Ken Hoffman has lived in Wilton for over 21 years. Before moving to Wilton, he lived in Easton, where he served on the Board of Finance. Ken and his family have built or restored four homes in Wilton, giving him a strong appreciation of how our Planning and Zoning regulations contribute to Wilton.

Since 2018, Ken has served on the Wilton Pension Investment Committee, helping guide our investment strategy. Ken is the president of Optima Group, a consulting firm to the financial services industry. He holds a BA from Claremont McKenna and MS from Yale. Ken sits on the board of Access Help, a national charity providing peer-to-peer counseling.

Ken and his partner have four daughters and one son, all of whom graduated from Wilton High School.


When our family chose to move to Wilton, we were excited about how much the town offered our growing family. We discovered great schools to educate our children, sports and recreation programs that nourished all levels and abilities, ample open space to enjoy biking and hiking, and a downtown that seemed to be attracting an expanding mix of businesses, entertainment, and dining.

Twenty-one years later, although our children have grown and moved on to careers across the globe, we still love living here, enjoying the lifelong friendships we have made and the opportunity to give back by serving on local town boards and committees.

On the surface, Wilton seems to have weathered the pandemic well. We have preserved the high quality of our schools, maintained our police, fire and town infrastructure, and protected the beauty of our open spaces while managing use and recreation.

Once you scratch below the surface, however, I think you will also find opportunity for positive change. When you walk through the center of town or drive past the empty buildings on Route 7 you may observe an uncomfortable truth — that Wilton is having trouble attracting and sustaining commercial and retail businesses. Well-managed growth is essential to what we need to ensure Wilton can thrive in the future.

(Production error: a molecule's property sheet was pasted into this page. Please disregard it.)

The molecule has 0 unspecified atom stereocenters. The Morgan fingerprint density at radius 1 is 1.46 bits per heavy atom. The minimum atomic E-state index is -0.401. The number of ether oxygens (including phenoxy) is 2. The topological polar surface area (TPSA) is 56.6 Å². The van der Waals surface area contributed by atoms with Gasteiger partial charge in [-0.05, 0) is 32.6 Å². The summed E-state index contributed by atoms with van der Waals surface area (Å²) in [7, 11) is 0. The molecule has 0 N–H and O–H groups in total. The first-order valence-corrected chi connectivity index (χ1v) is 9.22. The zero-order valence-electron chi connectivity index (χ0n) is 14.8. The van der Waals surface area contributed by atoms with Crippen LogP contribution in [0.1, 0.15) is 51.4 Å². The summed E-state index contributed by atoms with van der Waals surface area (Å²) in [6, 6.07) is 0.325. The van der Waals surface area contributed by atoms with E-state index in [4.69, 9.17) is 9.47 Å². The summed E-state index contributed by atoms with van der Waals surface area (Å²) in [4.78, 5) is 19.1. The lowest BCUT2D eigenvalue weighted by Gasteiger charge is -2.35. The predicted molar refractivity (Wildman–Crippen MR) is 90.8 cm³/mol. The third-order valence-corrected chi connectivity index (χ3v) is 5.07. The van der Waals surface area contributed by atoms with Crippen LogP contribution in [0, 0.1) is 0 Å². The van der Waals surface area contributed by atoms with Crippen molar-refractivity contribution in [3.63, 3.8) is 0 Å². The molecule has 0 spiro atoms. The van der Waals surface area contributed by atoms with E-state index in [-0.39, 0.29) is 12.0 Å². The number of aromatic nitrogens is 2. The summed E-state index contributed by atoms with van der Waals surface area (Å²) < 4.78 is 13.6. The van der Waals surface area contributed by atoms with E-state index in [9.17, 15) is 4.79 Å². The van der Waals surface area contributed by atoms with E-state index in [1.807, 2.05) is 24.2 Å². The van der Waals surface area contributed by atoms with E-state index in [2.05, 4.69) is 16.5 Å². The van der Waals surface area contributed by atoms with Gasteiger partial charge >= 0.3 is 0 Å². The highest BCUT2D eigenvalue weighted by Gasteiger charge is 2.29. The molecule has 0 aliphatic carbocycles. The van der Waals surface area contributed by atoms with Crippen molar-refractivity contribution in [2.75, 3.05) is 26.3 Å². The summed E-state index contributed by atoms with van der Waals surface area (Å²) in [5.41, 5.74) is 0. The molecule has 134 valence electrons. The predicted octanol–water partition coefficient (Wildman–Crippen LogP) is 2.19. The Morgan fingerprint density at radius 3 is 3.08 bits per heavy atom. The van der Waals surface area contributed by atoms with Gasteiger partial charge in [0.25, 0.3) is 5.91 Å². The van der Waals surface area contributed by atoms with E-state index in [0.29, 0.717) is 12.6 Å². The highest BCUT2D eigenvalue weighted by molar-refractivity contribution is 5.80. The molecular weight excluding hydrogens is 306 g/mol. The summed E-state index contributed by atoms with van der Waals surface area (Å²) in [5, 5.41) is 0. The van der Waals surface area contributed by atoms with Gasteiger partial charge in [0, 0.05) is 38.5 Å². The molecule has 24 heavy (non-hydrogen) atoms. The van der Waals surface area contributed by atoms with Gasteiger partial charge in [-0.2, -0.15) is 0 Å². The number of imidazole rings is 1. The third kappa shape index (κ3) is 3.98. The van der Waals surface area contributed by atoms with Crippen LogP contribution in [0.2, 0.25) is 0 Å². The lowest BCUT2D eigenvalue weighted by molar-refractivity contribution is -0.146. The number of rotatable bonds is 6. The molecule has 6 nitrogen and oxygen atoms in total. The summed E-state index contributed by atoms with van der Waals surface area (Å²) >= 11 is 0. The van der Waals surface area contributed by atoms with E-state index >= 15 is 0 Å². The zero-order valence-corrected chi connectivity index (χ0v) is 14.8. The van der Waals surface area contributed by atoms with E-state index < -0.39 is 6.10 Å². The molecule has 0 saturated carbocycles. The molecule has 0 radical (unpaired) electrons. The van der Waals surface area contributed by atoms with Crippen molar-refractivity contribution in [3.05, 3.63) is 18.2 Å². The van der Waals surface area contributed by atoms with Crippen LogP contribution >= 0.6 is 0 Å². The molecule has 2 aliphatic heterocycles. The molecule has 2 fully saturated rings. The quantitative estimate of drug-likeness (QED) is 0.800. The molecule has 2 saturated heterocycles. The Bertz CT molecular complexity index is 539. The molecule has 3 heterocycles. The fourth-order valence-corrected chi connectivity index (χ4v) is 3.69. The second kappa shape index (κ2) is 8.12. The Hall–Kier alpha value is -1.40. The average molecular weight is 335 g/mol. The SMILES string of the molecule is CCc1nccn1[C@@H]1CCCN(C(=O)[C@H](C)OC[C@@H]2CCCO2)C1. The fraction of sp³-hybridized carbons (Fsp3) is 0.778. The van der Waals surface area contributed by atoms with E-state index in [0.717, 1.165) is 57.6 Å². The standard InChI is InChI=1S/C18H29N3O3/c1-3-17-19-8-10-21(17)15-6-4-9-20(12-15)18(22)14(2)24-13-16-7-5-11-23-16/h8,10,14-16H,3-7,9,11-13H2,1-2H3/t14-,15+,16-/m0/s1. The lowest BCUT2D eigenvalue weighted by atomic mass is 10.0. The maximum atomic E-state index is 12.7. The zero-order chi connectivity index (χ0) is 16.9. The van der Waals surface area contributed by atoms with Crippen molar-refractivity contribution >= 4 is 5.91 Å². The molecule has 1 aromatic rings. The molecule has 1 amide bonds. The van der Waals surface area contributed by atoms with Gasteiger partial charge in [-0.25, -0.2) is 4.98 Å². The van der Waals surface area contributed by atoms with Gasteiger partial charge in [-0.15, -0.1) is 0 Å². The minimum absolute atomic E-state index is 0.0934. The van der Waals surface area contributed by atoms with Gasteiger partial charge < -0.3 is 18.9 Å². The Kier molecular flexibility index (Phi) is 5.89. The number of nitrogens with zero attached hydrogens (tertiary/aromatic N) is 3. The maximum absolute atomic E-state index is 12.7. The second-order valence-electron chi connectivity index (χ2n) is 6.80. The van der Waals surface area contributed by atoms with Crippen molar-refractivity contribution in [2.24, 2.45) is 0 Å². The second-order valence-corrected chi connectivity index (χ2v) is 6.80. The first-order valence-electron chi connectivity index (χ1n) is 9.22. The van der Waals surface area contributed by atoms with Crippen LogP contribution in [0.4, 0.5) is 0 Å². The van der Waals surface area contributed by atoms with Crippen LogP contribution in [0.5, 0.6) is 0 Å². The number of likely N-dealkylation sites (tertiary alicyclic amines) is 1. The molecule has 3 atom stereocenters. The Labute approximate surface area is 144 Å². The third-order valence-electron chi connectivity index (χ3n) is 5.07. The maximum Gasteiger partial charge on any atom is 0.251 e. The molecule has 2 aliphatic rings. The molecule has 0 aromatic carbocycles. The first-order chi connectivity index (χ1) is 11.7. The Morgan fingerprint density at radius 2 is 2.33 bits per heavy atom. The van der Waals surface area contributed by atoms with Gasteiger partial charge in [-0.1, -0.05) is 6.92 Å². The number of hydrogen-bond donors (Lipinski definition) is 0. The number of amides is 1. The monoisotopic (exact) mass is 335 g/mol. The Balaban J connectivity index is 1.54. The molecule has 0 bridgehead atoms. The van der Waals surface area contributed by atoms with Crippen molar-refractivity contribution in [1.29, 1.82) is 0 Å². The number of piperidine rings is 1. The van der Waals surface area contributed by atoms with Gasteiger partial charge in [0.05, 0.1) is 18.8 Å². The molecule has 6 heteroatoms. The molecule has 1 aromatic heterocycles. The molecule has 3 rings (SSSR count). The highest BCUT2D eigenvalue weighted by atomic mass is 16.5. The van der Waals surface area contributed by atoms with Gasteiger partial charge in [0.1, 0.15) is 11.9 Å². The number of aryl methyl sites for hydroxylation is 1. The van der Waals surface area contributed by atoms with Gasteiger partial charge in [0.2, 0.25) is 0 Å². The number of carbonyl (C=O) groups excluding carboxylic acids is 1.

But to thrive, Wilton needs to compete. We are surrounded by other towns that also offer excellent schools and a balance of urban and rural amenities. Yet some of these towns may be doing a better job attracting new businesses as well as creating an environment where employees of these businesses can live, work, shop, and dine.

While many of us can be thankful for the effect the rising real estate market has on our own personal finances, we need only to look at the cost of housing in Wilton to see that our beautiful town is simply unaffordable for many of the families who work for our schools, fire and police departments, town infrastructure, and town hall.

Wilton is entering a process of refining the town’s Master Plan. This will help us modernize and codify our zoning regulations, but more is needed than simply an update of code.

Through the planning process we can address key questions that include:

  • Can we better coordinate planning and zoning with economic development so that businesses will want to move to Wilton as well as expand in our community?
  • How can we support a range of housing that offers people who work in Wilton many different types of opportunities to live in Wilton?
  • What ways can land use be regulated to promote better access to transportation and walkable access to dining and entertainment?
  • Can we increase housing choice by encouraging and working with developers who will build multi-family housing that will still blend well with our rural community?
  • Will Wilton attract tomorrow’s successful workers who may be interested in different housing and amenities than their parents?
  • Will we strategically look at how our open space will be preserved and expanded while ensuring that we plan for easy access and upkeep?

As a future member of the Planning and Zoning Commission, I believe I can add substantially to these efforts. As a business owner, I lead teams that are responsible for the strategic plans of some of the world’s largest financial service companies. These plans include recommendations for tough yet practical decisions where the way forward balances the costs, risks, and benefits for employees, clients, and shareholders.

I look forward to serving with Eric Fanwick who is also running for the board as well as all the members of Planning & Zoning. This commission has long operated in a bipartisan manner. I hope to help continue that tradition.

I am also excited to be part of a fantastic Democrat slate for all of Wilton’s open positions. As we serve, we are ready to cooperate with all of the town’s boards and commissions — so we can move forward while respecting what already makes Wilton a wonderful place to live.

If you share our belief in making Wilton an even greater place for people to live, work, and enjoy their free time; if you believe in being part of a community that embraces and helps its neighbors; please vote for us and for the whole Democratic slate on Nov. 2.